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PLoS One. 2017 Aug 9;12(8):e0181441. doi: 10.1371/journal.pone.0181441. eCollection 2017.

Non-sister Sri Lankan white-eyes (genus Zosterops) are a result of independent colonizations.

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Avian Evolution Node, Department of Zoology and Environment Sciences, Faculty of Science, University of Colombo, Colombo, Sri Lanka.
National Center for Biological Sciences, Tata Institute of Fundamental Research, Bangalore, India.
Biology Department, Loyola University Chicago, Chicago, Illinois, United States of America.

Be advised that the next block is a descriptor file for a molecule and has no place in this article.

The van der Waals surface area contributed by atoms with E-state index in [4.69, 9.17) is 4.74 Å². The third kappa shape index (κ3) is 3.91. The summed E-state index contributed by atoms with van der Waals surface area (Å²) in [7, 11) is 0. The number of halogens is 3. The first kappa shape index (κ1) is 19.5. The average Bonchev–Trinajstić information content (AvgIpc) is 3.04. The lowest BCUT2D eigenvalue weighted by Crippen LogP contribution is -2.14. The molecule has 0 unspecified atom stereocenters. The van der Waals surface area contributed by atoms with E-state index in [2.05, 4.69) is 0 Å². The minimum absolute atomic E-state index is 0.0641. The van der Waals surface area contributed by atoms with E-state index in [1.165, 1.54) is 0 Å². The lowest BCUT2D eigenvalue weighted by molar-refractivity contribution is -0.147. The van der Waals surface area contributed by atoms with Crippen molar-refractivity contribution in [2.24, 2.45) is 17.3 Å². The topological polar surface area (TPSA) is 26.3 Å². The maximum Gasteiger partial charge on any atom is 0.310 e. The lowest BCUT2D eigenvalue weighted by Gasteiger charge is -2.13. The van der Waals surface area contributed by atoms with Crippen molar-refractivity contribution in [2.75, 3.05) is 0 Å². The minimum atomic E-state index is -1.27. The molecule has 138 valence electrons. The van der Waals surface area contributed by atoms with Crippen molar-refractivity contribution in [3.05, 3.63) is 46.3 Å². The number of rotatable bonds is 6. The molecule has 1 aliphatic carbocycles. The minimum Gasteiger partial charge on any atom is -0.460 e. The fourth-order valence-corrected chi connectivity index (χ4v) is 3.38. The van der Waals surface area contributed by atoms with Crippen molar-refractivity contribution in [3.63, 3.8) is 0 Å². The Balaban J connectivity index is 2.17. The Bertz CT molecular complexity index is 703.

Co-occurrence of closely related taxa on islands could be attributed to sympatric speciation or multiple colonization. Sympatric speciation is considered to be rare in small islands, however multiple colonizations are known to be common in both oceanic and continental islands. In this study we investigated the phylogenetic relatedness and means of origin of the two sympatrically co-occurring Zosterops white-eyes, the endemic Zosterops ceylonensis and its widespread regional congener Z. palpebrosus, in the island of Sri Lanka. Sri Lanka is a continental island in the Indian continental shelf of the Northern Indian Ocean. Our multivariate morphometric analyses confirmed the phenotypic distinctness of the two species. Maximum Likelihood and Bayesian phylogenetic analyses with ~2000bp from two mitochondrial (ND2 and ND3) and one nuclear (TGF) gene indicated that they are phylogenetically distinct, and not sister to each other. The two subspecies of the peninsula India; Z. p. egregius of Sri Lanka and India and Z. p. nilgiriensis of Western Ghats (India) clustered within the Z. palpebrosus clade having a common ancestor. In contrast, the divergence of the endemic Z. ceylonensis appears to be much deeper and is basal to the other Zosterops white-eyes. Therefore we conclude that the two Zosterops species originated in the island through independent colonizations from different ancestral lineages, and not through island speciation or multiple colonization from the same continental ancestral population. Despite high endemism, Sri Lankan biodiversity is long considered to be a subset of southern India. This study on a speciose group with high dispersal ability and rapid diversification rate provide evidence for the contribution of multiple colonizations in shaping Sri Lanka's biodiversity. It also highlights the complex biogeographic patterns of the South Asian region, reflected even in highly vagile groups such as birds.

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